Behind the scene

What is Jersey Worms all about?

The worms are eating day in and day out here at Jersey Worms. Compost scraps from three local stores go into the bins weekly for the worms. Food scraps, cardboard, and old newspapers are just some of the numerous things the worms chow down on. Over 100 pounds of scraps are prevented from going to the landfill each week due to our worm composting.Our mission is to show the world the power of vermicomposting. Worms have a great impact on our lives and the environment, believe it or not. Below our feet, worms are one of the greatest composters. I want to educate people on the different used that worms have to offer. I would also like to reduce the reusable material thrown away into landfills. Items such as food scraps, cardboard, and newspaper, are just some of the delicious treats that worms eat. Hi, I'm Gavin Ciccia. I started Jersey Worms in October of 2013. Currently, I own and operate the farm. I enjoy fishing, sports, and operating my small business.

Where Jersey Worms Began

Jersey Worms was not intended to be a business. I originally purchased worms to breed for fishing. My father and I were spending copious amounts of money at Walmart or the local convince store buying worms every few days to feed my brother and I's fishing addiction. One day my dad brought up the idea to raise my own worms! And so the quest to learn how to grow my own worms began. October 13th my worms arrived and the rest was history. I was 15. I began in the basement of my parents house. I operated out of a spare room that we used as a storage/work space for tools etc. Pictured is a photo of the racks that I designed and built to hold worms. I found several systems online, studied them and looked for similarities. At 15, I was also "Balling on a budget" so I had to keep it cheap... REAL CHEAP. In the photo is actually the last design I had before I moved to the warehouse. August 14, 2017 I moved into my warehouse. By this point I had gone from just breeding/selling European Night Crawlers to Super Worms, Dubia Roaches, Meal Worms, and more.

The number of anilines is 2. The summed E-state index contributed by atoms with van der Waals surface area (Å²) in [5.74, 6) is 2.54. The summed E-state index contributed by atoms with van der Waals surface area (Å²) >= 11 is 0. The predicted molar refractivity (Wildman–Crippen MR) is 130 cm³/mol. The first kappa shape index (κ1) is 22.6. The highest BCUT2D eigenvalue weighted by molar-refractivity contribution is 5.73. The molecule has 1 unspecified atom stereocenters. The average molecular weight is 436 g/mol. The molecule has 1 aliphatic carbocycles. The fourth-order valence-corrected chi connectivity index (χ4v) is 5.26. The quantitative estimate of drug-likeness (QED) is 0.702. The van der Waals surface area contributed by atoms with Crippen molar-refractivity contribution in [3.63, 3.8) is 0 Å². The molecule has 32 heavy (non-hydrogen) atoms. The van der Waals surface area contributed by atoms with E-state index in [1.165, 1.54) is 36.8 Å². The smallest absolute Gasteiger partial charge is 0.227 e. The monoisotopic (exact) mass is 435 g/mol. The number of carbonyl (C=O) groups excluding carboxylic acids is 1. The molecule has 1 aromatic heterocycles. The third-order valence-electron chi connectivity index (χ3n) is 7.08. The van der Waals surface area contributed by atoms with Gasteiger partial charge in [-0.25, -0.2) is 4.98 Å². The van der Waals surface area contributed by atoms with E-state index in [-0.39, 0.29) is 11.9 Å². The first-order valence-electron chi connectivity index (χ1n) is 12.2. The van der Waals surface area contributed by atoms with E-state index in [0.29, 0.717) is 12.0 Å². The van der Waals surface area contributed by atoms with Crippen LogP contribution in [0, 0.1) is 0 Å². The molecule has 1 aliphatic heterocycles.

What's in Store for the Future?

What does this mean? I personally feel that businesses are looking to make money at the expense of the Earth. They are creating a product but not realizing how much waste is created by each individual product. With this in mind, I want to run an eco-friendly business that has little to no trash leaving through the doors. I would like to use less than one garbage bag a week. I am looking into finding ways to make my warehouse L.E.E.D. certified. (Leadership in Energy and Environmental Design). I was inspired by a building on my county college campus. This building is extremely energy efficient and is gold standard certified. I am also constantly looking to find ways to reuse, or compost EVERYTHING! To achieve my goal of minimal garbage use, I look for ways to reuse what most people would throw out. For example, Styrofoam. When ordering new machinery or getting a shipment in general it comes with an influx of packing materials. Usually because the box is too big and the shipper needs to fill the space. I devoted a separate tub of meal worms to decompose these Styrofoam materials. (More on this topic to come shortly - hopefully in a blog). To aid in my help of reducing shipping waste, I reuse old newspapers and use a smaller box than most companies when possible. These are just a few of the many ways I plan to make the most out of my eco-friendly business. I plan to share more of these energy-saving and cost-cutting ideas through my blog and YouTube channel.
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